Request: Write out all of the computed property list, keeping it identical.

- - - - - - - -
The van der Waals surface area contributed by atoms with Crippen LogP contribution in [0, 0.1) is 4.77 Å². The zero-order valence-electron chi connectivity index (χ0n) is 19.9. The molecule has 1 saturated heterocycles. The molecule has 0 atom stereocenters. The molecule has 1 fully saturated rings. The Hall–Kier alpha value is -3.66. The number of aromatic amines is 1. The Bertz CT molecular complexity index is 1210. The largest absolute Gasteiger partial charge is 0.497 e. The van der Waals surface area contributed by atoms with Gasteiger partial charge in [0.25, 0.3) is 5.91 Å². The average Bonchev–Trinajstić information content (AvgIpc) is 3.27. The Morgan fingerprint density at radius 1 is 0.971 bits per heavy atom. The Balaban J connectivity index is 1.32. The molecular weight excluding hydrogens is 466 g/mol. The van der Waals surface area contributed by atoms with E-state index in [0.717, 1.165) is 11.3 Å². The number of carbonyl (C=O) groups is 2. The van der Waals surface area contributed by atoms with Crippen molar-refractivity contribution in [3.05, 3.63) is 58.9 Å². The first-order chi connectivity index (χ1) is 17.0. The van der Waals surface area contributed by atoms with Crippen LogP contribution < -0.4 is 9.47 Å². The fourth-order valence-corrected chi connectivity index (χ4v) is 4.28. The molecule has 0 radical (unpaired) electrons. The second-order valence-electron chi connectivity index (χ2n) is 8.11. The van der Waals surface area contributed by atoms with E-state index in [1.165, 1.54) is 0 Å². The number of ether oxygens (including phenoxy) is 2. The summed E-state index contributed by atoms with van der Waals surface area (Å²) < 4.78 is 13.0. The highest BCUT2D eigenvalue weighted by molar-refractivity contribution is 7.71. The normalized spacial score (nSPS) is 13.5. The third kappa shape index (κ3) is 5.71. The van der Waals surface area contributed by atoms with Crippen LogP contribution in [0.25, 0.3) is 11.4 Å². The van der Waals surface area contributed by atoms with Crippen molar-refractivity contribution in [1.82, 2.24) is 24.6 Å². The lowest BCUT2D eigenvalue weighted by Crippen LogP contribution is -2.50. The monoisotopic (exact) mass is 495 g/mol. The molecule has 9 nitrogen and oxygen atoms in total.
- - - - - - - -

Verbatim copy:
The van der Waals surface area contributed by atoms with Crippen LogP contribution in [0, 0.1) is 4.77 Å². The zero-order valence-electron chi connectivity index (χ0n) is 19.9. The molecule has 1 saturated heterocycles. The molecule has 0 atom stereocenters. The molecule has 1 fully saturated rings. The Hall–Kier alpha value is -3.66. The number of aromatic amines is 1. The Bertz CT molecular complexity index is 1210. The largest absolute Gasteiger partial charge is 0.497 e. The van der Waals surface area contributed by atoms with Gasteiger partial charge in [0.25, 0.3) is 5.91 Å². The average Bonchev–Trinajstić information content (AvgIpc) is 3.27. The Morgan fingerprint density at radius 1 is 0.971 bits per heavy atom. The Balaban J connectivity index is 1.32. The molecular weight excluding hydrogens is 466 g/mol. The van der Waals surface area contributed by atoms with E-state index in [0.717, 1.165) is 11.3 Å². The number of carbonyl (C=O) groups is 2. The van der Waals surface area contributed by atoms with Crippen molar-refractivity contribution in [3.05, 3.63) is 58.9 Å². The first-order chi connectivity index (χ1) is 17.0. The van der Waals surface area contributed by atoms with Crippen LogP contribution < -0.4 is 9.47 Å². The fourth-order valence-corrected chi connectivity index (χ4v) is 4.28. The molecule has 0 radical (unpaired) electrons. The second-order valence-electron chi connectivity index (χ2n) is 8.11. The van der Waals surface area contributed by atoms with E-state index in [1.165, 1.54) is 0 Å². The number of ether oxygens (including phenoxy) is 2. The summed E-state index contributed by atoms with van der Waals surface area (Å²) < 4.78 is 13.0. The highest BCUT2D eigenvalue weighted by molar-refractivity contribution is 7.71. The normalized spacial score (nSPS) is 13.5. The third kappa shape index (κ3) is 5.71. The van der Waals surface area contributed by atoms with Crippen LogP contribution in [0.25, 0.3) is 11.4 Å². The van der Waals surface area contributed by atoms with Crippen molar-refractivity contribution in [1.82, 2.24) is 24.6 Å². The lowest BCUT2D eigenvalue weighted by Crippen LogP contribution is -2.50. The monoisotopic (exact) mass is 495 g/mol. The molecule has 9 nitrogen and oxygen atoms in total.